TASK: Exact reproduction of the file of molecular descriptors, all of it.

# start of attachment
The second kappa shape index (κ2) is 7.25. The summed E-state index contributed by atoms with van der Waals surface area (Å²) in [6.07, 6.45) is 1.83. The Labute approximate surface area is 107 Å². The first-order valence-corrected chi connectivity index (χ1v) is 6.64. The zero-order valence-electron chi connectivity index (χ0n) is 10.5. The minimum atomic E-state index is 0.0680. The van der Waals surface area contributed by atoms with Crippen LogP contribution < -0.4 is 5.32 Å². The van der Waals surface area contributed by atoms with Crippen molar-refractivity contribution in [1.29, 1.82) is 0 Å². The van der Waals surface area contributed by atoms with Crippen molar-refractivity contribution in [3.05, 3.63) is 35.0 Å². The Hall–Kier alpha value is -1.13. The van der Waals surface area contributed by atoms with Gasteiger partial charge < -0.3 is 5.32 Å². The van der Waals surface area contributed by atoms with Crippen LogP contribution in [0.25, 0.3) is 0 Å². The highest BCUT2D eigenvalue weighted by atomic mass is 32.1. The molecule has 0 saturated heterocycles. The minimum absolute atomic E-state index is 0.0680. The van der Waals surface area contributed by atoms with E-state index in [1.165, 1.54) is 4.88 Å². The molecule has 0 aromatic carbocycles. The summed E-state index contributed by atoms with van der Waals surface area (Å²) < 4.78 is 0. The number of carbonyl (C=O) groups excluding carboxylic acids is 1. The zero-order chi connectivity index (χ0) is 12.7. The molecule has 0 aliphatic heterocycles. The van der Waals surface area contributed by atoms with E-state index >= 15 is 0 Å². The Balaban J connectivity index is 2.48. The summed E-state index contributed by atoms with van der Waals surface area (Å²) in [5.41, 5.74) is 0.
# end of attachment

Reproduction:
The second kappa shape index (κ2) is 7.25. The summed E-state index contributed by atoms with van der Waals surface area (Å²) in [6.07, 6.45) is 1.83. The Labute approximate surface area is 107 Å². The first-order valence-corrected chi connectivity index (χ1v) is 6.64. The zero-order valence-electron chi connectivity index (χ0n) is 10.5. The minimum atomic E-state index is 0.0680. The van der Waals surface area contributed by atoms with Crippen LogP contribution < -0.4 is 5.32 Å². The van der Waals surface area contributed by atoms with Crippen molar-refractivity contribution in [1.29, 1.82) is 0 Å². The van der Waals surface area contributed by atoms with Crippen molar-refractivity contribution in [3.05, 3.63) is 35.0 Å². The Hall–Kier alpha value is -1.13. The van der Waals surface area contributed by atoms with Gasteiger partial charge < -0.3 is 5.32 Å². The van der Waals surface area contributed by atoms with Crippen LogP contribution in [0.25, 0.3) is 0 Å². The highest BCUT2D eigenvalue weighted by atomic mass is 32.1. The molecule has 0 saturated heterocycles. The minimum absolute atomic E-state index is 0.0680. The van der Waals surface area contributed by atoms with E-state index in [1.165, 1.54) is 4.88 Å². The molecule has 0 aromatic carbocycles. The summed E-state index contributed by atoms with van der Waals surface area (Å²) < 4.78 is 0. The number of carbonyl (C=O) groups excluding carboxylic acids is 1. The zero-order chi connectivity index (χ0) is 12.7. The molecule has 0 aliphatic heterocycles. The van der Waals surface area contributed by atoms with E-state index >= 15 is 0 Å². The Balaban J connectivity index is 2.48. The summed E-state index contributed by atoms with van der Waals surface area (Å²) in [5.41, 5.74) is 0.